Bars may be minted, milled or poured.
Occasionally bars gain a collectors status, and their worth can be more than their intrinsic value alone – usually they are historic bars, or bars associated with defunct mints or companies. For the casual or novice stacker though, these are best avoided as the premiums are subject to the whim of the markets.
Do consider liquidity issues when buying bars – larger sizes like 100oz or 5kg may be difficult to sell privately, particularly if a dramatic increase in the spot price occurs. The 1kg bar that is affordable today may be beyond the reach of many casual investors in a few years time if you plan on selling privately – so consider a mix of sizes.
Another form of bullion are rounds – also known as generics. Usually 1oz in size (although available in larger sizes as well), these look like coins, but are privately minted. As they are effectively just a round form of bullion not issued by a government mint, they should not be priced any higher than the equivalent sized bullion bar, however they are usually minted and of a higher quality finish.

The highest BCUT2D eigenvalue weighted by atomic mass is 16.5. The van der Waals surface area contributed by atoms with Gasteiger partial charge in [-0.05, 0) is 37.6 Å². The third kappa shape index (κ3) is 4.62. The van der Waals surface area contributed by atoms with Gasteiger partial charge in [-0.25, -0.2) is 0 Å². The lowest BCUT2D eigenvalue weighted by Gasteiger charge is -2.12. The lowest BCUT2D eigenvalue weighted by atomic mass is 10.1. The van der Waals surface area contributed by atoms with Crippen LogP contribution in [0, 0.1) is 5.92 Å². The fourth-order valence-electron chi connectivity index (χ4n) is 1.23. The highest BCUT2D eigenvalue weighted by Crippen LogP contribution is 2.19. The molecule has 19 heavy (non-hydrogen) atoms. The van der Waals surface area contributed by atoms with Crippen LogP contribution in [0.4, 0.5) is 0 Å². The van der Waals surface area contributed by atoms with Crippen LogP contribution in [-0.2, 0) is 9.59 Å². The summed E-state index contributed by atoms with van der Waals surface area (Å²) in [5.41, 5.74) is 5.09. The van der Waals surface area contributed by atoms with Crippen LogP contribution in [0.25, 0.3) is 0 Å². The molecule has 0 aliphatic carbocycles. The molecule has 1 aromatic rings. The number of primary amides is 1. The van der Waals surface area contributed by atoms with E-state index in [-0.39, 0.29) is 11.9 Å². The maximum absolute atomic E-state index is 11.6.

Some rounds have outlandish designs (e.g. Christmas or political messages) that may not appeal to a wide range of buyers, so consider liquidity issues when it comes time to sell. The 1oz size however is a very nice size for smaller sales if you do have to liquidate part of your stack. Best to stick to tame generic themes that don’t have the potential to offend or turn off potential buyers though.
A sometimes overlooked source of low-premium silver is so-called ‘junk’ silver. This is an informal term used for any silver coin which is in fair condition and has no numismatic or collectible value above the bullion value of the silver it contains. The actual silver content of junk silver coins can vary quite a bit, even within the same geographical location. In American the actual silver content of junk silver coins can be 90%, 40%, or 35% depending on the coin.
You will need to research your local junk silver coins to see what is worth stacking. Also remember that the higher the actual silver content, the less space it will take up.